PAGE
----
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Why is the U.S. threatening Bolivia?

By Tom Lewis | July 26, 2002 | Page 5

EVO MORALES and the left-wing Movimiento al Socialismo (MAS) won second place in Bolivia's presidential election on June 30. The leader of Bolivia's coca growers (cocaleros), Morales received 21 percent of the vote, compared with 22.5 percent for the leading candidate of the neoliberal Movimiento Nacional Revolucionario (MNR). Morales's impressive showing stunned politicians, both in Bolivia and abroad, because it reflects a leap in social polarization and anti-imperialist feeling.

An opponent of the U.S. government's so-called "war on drugs" and the IMF's privatization program, Morales's leading role in numerous illegal demonstrations and road blockades has earned him the undying hatred of Bolivia's rulers. Last spring, he was stripped of his position as a deputy in the Bolivian congress and accused of sedition. His popularity among Bolivian peasants and workers today signals a broad rejection of U.S. power.

Over the past decade, Bolivia's presidents have been friendly with the U.S. Former military dictator Hugo Banzer and his appointed successor--Harvard MBA and ex-Texas oilman Jorge Quiroga--proved eager to assist the U.S. in implementing corporate globalization and the drug war. Both used violence to impose these ends, but state repression reached a high point during the last two years under Quiroga.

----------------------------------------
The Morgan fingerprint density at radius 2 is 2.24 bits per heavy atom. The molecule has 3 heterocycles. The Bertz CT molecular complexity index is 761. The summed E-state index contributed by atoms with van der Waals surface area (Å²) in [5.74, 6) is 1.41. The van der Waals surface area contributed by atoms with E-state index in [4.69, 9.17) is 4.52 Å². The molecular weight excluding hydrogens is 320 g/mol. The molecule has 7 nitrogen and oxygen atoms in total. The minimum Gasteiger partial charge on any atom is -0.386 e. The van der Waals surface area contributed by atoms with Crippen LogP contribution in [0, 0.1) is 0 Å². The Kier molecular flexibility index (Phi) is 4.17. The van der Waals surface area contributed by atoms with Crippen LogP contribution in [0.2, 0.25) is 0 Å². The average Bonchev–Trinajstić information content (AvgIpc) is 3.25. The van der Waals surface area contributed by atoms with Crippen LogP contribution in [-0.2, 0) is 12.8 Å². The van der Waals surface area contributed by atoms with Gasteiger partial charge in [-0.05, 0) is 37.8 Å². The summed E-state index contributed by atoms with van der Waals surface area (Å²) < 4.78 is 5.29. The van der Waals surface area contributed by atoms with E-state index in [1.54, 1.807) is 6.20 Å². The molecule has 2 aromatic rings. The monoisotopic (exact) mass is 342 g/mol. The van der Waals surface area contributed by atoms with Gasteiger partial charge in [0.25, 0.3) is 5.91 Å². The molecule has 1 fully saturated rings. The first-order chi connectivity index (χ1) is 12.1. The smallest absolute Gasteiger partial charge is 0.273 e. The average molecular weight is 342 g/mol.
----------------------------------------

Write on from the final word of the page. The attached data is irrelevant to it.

Pre-election polls showed strong support for Morales, setting off alarm bells in Washington. U.S. Ambassador Manuel Rocha went so far as to issue a public statement urging Bolivians not to vote for Morales--and threatened to cut off international aid if they did. "The Bolivian electorate must consider the consequences of choosing leaders somehow connected with drug trafficking and terrorism," Rocha said. Rocha's threat backfired.

After his second-place finish was officially announced--and the election made the MAS the main opposition party in Congress--Assistant Secretary of State for Western Hemisphere Affairs Otto Reich said of Morales, "We do not believe we could have normal relations with someone who espouses these kind of policies." In light of the U.S. role in the recent coup attempt against Venezuelan President Hugo Chávez, Reich's statement had a sinister ring.

It's very unlikely that Morales will win the presidency when the Bolivian Congress--which serves as a kind of electoral college--decides between him and his MNR rival next month. But the much stronger presence of Morales and the MAS will make it harder for the U.S. to dictate economic and social policies. And Morales has vowed to increase the pace of mass direct action.

Morales's party has weaknesses--for example, it supports renegotiation rather than repudiation of Bolivia's debt. But like the defeat of the Venezuelan coup, Morales and the MAS clearly represent a thorn in the side of U.S. imperialism.

And if the revolutionary process in Argentina continues to develop, Morales could move further left.

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